Rationale: Treatment with the small-molecule BCL2-inhibitor venetoclax (ABT-199) has demonstrated substantial efficacy in patients with chronic lymphocytic leukemia (CLL), particularly in cases with relapsed/refractory disease and mutated or deleted TP53 . While resistance to the Bruton's tyrosine kinase (BTK) inhibitor ibrutinib has been associated with the de-novo acquisition of gene mutations in the primary drug target itself and downstream effectors like PLCG2, genetic causes of treatment resistance towards venetoclax have not been identified to date.

Methods: To this end, we performed whole exome sequencing and methylation array profiling in a pilot set of 8 patients (7 men, 1 woman) with pre-treated (1-8 pretreatments) and TP53 -deficient CLL, who had progressive disease or relapsed under oral venetoclax therapy. We investigated serial CLL specimen from peripheral blood before treatment initiation and from peripheral blood, lymph node or bone marrow and at 1-2 follow up time points during disease progression/relapse. Detected genetic alterations of interest were confirmed by either dideoxy sequencing or digital droplet PCR. Copy number changes detected by exome sequencing were verified by methylation arrays.

Results: On average, we detected a total of 25.5 exonic mutations (including silent, insertions, and deletions) prior to venetoclax therapy. As expected from ongoing genome evolution, copy number changes and the number of point mutations increased during venetoclax therapy. Methylation profiles, however, remained stable under treatment pressure.

We reconstructed phylogenetic trees to illustrate the clonal trajectories of cell populations with distinct genetic events across the obtained cancer samples and over time. We observed a wide spectrum of evolutionary dynamics including linear, divergent, and convergent evolution.

Recurrent non-synonymous mutations developing under venetoclax treatment were seen in TP53, NOTCH1, and BTG1, whereas BRAF, SF3B1, RB1, BIRC3, and MLL3 were non-synonymously affected in single patients only.

Recurrent genomic changes that evolved during venetoclax treatment were homozygous deletions affecting CDKN2A/B (p16Ink4a/p14Arf) in 3 patients and BTG1 missense mutations in 2 cases. Reconstruction of the branching evolution of subclones harboring these alterations strongly suggested that they may confer a survival advantage to CLL cells under venetoclax treatment pressure.

Two patients developed genome alterations that would qualify for further therapeutic options after venetoclax therapy: One patient presented a BRAF p.K601E mutation at the time of resistance. We confirmed that mutationally activated BRAF is able to decrease the sensitivity towards venetoclax-mediated cell killing in an in vitro cell line model. Another patient demonstrated a high-level amplification of C D274, which was paralleled by high protein levels of the immune checkpoint ligand CD274/PD-L1 per immunohistochemistry in the progressive lymph node. This alteration may suggest the use of immune checkpoint inhibition in this patient.

Conclusion: Whole exome sequencing of CLL specimens from 8 patients before the initiation of venetoclax therapy and at the time of venetoclax resistance revealed diverse patterns of clonal evolution. Mutations in BTG1 and homozygous deletions in CDKN2A/B may play a role in the biology of acquired venetoclax resistance. Furthermore, our genetic analysis identified genome alterations at relapse that might hint to options for salvage therapies. To further pinpoint genetic mechanisms of venetoclax resistance, larger studies with repeated longitudinal sampling of CLL cell material under therapy and at disease progression/relapse are warranted.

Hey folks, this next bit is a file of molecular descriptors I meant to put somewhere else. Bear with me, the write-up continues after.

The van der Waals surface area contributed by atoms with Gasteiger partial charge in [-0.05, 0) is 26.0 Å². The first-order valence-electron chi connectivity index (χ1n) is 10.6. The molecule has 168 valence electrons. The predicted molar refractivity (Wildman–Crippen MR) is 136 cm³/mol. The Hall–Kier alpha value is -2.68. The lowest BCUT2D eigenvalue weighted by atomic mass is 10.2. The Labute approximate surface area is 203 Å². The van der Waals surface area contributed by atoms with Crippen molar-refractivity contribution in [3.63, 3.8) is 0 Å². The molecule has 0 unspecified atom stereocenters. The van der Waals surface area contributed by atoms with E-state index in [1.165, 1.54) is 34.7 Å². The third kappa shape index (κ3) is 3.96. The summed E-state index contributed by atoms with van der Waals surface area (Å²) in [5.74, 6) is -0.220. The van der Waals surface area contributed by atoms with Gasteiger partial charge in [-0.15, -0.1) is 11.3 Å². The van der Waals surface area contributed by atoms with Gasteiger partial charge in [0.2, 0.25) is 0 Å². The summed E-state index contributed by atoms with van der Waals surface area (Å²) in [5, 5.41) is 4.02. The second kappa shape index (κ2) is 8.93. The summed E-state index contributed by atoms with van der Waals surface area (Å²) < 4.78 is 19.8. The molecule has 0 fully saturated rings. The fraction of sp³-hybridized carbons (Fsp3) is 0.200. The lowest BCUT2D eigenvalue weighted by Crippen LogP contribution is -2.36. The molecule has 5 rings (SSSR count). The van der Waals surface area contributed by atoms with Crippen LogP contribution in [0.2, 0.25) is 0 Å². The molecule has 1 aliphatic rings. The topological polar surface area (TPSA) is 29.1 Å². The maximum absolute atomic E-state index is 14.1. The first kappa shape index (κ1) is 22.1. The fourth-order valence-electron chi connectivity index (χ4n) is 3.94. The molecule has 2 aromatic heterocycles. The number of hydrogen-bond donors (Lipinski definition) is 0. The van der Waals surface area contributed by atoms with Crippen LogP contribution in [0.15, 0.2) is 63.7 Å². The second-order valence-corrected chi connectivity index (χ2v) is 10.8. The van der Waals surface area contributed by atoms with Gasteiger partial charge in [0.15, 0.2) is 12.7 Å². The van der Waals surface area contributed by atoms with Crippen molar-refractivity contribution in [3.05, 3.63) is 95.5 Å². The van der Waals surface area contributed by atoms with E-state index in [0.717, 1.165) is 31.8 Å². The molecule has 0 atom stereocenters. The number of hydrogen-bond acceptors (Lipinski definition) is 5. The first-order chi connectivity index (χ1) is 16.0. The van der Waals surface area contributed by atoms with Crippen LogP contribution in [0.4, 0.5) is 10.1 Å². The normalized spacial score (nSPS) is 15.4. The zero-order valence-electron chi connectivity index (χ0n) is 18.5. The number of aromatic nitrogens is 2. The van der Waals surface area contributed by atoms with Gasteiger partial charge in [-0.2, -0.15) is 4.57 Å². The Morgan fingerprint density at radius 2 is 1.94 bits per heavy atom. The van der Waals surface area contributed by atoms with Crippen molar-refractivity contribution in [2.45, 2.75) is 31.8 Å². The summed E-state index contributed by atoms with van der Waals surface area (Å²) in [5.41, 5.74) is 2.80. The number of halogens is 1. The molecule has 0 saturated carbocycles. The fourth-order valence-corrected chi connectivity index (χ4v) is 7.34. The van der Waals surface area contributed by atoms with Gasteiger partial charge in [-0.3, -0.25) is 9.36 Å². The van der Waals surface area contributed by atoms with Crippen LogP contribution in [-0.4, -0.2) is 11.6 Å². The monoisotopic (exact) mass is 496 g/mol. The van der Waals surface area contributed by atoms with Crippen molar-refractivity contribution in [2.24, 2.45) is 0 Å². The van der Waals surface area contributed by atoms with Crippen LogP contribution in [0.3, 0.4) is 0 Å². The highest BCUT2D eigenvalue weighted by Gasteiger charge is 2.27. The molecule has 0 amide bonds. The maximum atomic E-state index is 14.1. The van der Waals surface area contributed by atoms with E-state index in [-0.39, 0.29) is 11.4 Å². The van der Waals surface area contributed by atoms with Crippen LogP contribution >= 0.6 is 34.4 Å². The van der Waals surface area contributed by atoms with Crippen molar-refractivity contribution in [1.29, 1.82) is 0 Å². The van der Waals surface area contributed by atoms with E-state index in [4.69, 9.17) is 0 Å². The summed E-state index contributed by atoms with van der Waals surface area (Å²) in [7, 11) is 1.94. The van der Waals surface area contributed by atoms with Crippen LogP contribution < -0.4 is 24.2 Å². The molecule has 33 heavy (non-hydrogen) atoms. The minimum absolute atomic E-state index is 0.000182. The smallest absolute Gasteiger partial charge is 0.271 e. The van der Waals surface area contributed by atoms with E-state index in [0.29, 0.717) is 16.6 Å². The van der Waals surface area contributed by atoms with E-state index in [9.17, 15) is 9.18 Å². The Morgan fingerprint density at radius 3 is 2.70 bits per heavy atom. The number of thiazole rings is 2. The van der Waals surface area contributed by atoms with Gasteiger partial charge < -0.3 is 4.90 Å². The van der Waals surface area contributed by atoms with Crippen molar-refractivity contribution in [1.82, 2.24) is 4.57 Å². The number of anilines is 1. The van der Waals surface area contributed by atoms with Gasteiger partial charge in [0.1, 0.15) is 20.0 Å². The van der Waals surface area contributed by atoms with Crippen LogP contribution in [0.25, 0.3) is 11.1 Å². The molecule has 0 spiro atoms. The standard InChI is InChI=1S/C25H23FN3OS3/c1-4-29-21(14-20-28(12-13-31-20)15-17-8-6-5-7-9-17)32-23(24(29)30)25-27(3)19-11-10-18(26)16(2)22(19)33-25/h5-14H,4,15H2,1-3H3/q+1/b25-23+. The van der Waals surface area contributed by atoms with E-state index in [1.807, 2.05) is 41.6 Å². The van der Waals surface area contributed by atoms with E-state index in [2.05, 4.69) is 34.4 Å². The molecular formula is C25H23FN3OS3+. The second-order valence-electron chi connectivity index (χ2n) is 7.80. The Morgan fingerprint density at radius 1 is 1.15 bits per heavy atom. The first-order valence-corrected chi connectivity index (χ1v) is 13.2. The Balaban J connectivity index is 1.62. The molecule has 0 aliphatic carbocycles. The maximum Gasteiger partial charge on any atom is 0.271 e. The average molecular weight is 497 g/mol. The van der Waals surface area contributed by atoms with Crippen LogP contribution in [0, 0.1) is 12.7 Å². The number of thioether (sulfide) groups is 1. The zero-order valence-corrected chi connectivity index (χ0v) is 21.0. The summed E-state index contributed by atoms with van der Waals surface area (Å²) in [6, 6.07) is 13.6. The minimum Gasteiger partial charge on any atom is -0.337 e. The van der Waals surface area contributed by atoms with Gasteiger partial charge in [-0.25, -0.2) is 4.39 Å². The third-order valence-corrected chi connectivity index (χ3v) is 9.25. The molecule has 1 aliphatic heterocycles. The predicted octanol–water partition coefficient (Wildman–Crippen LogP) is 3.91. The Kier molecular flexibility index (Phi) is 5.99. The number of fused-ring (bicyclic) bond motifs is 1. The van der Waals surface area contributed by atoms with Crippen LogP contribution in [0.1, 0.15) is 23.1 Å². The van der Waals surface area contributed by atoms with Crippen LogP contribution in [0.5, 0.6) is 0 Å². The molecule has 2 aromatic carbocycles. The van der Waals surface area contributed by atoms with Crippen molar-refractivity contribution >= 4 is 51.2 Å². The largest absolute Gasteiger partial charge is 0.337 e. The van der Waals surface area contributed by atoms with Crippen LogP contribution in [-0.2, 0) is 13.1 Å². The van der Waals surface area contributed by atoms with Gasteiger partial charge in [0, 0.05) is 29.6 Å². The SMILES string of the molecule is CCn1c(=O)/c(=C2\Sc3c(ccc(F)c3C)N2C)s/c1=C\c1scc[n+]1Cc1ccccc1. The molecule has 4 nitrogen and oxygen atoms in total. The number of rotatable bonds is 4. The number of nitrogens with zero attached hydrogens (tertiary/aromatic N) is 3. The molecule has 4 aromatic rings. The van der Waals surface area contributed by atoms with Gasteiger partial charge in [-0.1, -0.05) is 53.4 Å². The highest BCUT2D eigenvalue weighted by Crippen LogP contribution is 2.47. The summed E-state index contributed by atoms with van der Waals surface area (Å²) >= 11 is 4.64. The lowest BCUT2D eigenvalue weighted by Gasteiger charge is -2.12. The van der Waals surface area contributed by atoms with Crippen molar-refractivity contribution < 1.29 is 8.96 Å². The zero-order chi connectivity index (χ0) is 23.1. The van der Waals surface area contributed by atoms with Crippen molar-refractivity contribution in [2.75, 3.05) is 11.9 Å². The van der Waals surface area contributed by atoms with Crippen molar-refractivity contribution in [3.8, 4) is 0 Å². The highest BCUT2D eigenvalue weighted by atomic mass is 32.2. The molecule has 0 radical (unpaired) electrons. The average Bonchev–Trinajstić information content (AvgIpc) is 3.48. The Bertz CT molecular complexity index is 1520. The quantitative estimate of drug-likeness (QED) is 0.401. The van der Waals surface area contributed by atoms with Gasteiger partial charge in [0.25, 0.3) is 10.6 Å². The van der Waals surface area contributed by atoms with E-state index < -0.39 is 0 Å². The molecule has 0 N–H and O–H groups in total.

Disclosures

Frenzel: Gilead: Research Funding; Abbvie: Consultancy; Roche: Research Funding. Cramer: Janssen-Cilag: Consultancy, Honoraria, Other: travel support, Research Funding; F. Hoffmann-LaRoche: Honoraria, Other: travel support, Research Funding; GSK: Research Funding; Novartis: Consultancy, Research Funding; AbbVie: Consultancy; Gilead: Other: travel support, Research Funding; AstraZeneca: Consultancy. Wendtner: Hoffmann La Roche: Other: Grant, Personal Fees; Mundipharma: Other: Grant, Personal Fees; Celgene: Consultancy, Research Funding; Janssen-Cilag: Other: Personal Fees; Abbvie: Other: Personal Fees; Morphosys: Other: Personal Fees; Servier: Other: Grant, Personal Fees; Gilead: Other: Personal Fees; Novartis: Other: Personal Fees. Eichhorst: Gilead: Consultancy, Honoraria, Other: travel support, Research Funding; Janssen-Cilag: Consultancy, Honoraria, Other: travel support, Research Funding; Abbvie: Consultancy, Honoraria, Other: trav, Research Funding; Mundipharma: Consultancy, Honoraria, Other: travel support, Research Funding; F. Hoffmann-LaRoche: Consultancy, Honoraria, Other: tra, Research Funding; Celgene: Consultancy, Honoraria, Other: travel support, Research Funding; GlaxoSmithKline: Consultancy, Honoraria, Other: travel support, Research Funding. Kreuzer: Janssen-Cilag: Consultancy, Honoraria, Research Funding; AbbVie: Consultancy, Honoraria, Research Funding; Amgen: Consultancy, Honoraria, Other: Personal Fees, Research Funding; F. Hoffmann-LaRoche: Consultancy, Honoraria, Research Funding; Gilead: Consultancy, Honoraria, Research Funding; Mundipharma: Consultancy, Honoraria, Research Funding. Reinhardt: Gilead: Research Funding. Hallek: AbbVie: Consultancy, Honoraria, Research Funding; Amgen: Consultancy, Honoraria, Research Funding; Celgene: Consultancy, Honoraria, Research Funding; F. Hoffmann-LaRoche: Consultancy, Honoraria, Research Funding; Gilead: Consultancy, Honoraria, Research Funding; Janssen-Cilag: Consultancy, Honoraria, Research Funding; Mundipharma: Consultancy, Honoraria, Research Funding.

Author notes

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Asterisk with author names denotes non-ASH members.